Hello, video game fans. This is it. My long-anticipated review of the greatest Castlevania game by far and one of the best games of all time, Castlevania: Symphony of the Night. Released in October of 1997, this game was a total reinvention of the Castlevania series, moving the series to an RPG/adventure format. I and many others definitely greeted the change in a positive way.
The game takes place in 1797, five years after the events of Rondo of Blood, thus making this the first real story-based sequel in the CV series. We see the return of Richter Belmont in a recall of the final stage of Rondo, with Maria Renard present as well. Then something we were not expecting happens (that is if you were like me, and ignored the PSX and its crappy 3D games up to this point), it is revealed that the uber vamp, Alucard (read Adrian Fahrenheit Tepes) from Dracula's Curse, is not only in this game, but he is the main character! He has risen from what was supposed to be an eternal sleep and has come to Castlevania to put an end to Dracula and his cursed bloodline.
The graphics in this game set a new standard in 2D excellence, with plenty of fluid sprite animations and little charming details for the careful eye. There is little slowdown, which is remarkable considering the known fact that the Playstation had trouble with 2D games, considering them last generation and not a top priority. Alucard is also a very well designed character, with multiple spells that look neat and transformations that are seamless for the most part.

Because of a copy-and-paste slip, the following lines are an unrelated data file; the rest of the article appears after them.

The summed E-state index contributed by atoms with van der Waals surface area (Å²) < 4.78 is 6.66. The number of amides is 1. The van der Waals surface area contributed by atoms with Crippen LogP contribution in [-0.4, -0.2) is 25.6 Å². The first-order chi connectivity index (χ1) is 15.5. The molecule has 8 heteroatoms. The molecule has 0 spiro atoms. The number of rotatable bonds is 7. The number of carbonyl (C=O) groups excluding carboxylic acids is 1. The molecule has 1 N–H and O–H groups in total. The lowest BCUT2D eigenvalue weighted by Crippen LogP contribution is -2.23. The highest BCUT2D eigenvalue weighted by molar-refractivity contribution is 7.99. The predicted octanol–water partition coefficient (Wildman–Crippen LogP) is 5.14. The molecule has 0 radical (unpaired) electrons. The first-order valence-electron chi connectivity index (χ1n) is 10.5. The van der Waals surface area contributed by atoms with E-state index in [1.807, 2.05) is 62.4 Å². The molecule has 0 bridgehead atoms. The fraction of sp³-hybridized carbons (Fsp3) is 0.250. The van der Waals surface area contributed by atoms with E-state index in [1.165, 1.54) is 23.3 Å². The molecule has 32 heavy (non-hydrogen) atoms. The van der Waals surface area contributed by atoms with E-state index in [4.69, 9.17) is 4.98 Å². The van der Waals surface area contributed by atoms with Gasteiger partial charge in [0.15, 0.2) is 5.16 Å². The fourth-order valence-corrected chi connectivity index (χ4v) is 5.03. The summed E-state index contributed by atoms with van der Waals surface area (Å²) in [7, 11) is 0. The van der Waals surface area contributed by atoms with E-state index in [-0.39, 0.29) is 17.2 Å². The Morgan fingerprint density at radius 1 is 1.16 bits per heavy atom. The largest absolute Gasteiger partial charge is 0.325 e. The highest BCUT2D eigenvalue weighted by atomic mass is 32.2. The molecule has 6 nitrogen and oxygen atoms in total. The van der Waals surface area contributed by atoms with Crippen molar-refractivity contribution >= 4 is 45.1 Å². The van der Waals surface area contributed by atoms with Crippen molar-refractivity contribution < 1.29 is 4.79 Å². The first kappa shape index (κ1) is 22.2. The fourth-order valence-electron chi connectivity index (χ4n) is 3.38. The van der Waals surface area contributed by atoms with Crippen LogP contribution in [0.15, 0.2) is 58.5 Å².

The game's score is also a revelation, not just for CV music, but game music. Many remark that they are amazed that pieces like "The Young Nobleman of Sadness" are from a game, impressed by their quality of composition. Michiru Yamane returns for a sophomore effort from Bloodlines and given the superior sound capabilities of the PSX (remember the SNES sound chip also came from Sony) her music greatly benefits. The score is one of the most varied in gaming history, with choir, electric guitar, violin, strings, and more. A true musical accomplisment.
Due to the mentioned redesign, Replay value is higher than traditional Castlevania games. There are extra modes where you play as Richter and his new enhanced abilities from the intro. Richter Mode requires a cleared game file. The only new game plus type addition is the uber Ring of Varda, best obtained with the 99 Luck code. In case you somehow found this game difficult, this Ring will allay all difficulty problems. There is also Axelord Armor, which is really just an afterthought, as you can't complete the game with it on. It is pretty dumb and seems mostly for fooling around.
Overall, no one element of SOTN makes it the best, it is really the best from a combination of factors, almost everything comes together sublimely to make a near perfect game and the best Castlevania game ever. Its legacy still endures, as it is the gameplay model currently used in new Castlevania games. Check this out retro fans, action fans, really any fan of video games will find something to like in this masterpiece!